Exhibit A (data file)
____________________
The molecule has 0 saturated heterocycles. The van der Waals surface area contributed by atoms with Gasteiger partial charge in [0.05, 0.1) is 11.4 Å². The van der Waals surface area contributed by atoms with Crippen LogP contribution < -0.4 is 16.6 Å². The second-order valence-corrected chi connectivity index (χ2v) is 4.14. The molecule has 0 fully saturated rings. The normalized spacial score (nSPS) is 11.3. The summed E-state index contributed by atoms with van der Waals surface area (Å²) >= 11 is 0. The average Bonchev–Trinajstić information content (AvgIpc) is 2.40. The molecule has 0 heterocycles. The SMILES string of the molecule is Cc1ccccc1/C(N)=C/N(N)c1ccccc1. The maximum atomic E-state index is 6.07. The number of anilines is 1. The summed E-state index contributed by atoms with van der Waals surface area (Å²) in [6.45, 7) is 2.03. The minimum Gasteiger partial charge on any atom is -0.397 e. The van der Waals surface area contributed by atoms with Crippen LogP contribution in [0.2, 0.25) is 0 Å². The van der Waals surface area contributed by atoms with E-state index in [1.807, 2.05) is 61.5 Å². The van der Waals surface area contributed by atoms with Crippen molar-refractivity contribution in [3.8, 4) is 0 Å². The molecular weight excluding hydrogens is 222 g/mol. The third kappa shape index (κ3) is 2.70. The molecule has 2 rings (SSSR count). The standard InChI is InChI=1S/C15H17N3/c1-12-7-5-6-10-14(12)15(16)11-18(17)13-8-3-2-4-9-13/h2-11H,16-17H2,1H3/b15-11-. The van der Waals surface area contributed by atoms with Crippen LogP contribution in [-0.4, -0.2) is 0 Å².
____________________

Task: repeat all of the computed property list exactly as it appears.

The molecule has 0 saturated heterocycles. The van der Waals surface area contributed by atoms with Gasteiger partial charge in [0.05, 0.1) is 11.4 Å². The van der Waals surface area contributed by atoms with Crippen LogP contribution < -0.4 is 16.6 Å². The second-order valence-corrected chi connectivity index (χ2v) is 4.14. The molecule has 0 fully saturated rings. The normalized spacial score (nSPS) is 11.3. The summed E-state index contributed by atoms with van der Waals surface area (Å²) >= 11 is 0. The average Bonchev–Trinajstić information content (AvgIpc) is 2.40. The molecule has 0 heterocycles. The SMILES string of the molecule is Cc1ccccc1/C(N)=C/N(N)c1ccccc1. The maximum atomic E-state index is 6.07. The number of anilines is 1. The summed E-state index contributed by atoms with van der Waals surface area (Å²) in [6.45, 7) is 2.03. The minimum Gasteiger partial charge on any atom is -0.397 e. The van der Waals surface area contributed by atoms with Crippen LogP contribution in [0.2, 0.25) is 0 Å². The van der Waals surface area contributed by atoms with E-state index in [1.807, 2.05) is 61.5 Å². The van der Waals surface area contributed by atoms with Crippen molar-refractivity contribution in [3.8, 4) is 0 Å². The molecular weight excluding hydrogens is 222 g/mol. The third kappa shape index (κ3) is 2.70. The molecule has 2 rings (SSSR count). The standard InChI is InChI=1S/C15H17N3/c1-12-7-5-6-10-14(12)15(16)11-18(17)13-8-3-2-4-9-13/h2-11H,16-17H2,1H3/b15-11-. The van der Waals surface area contributed by atoms with Crippen LogP contribution in [-0.4, -0.2) is 0 Å².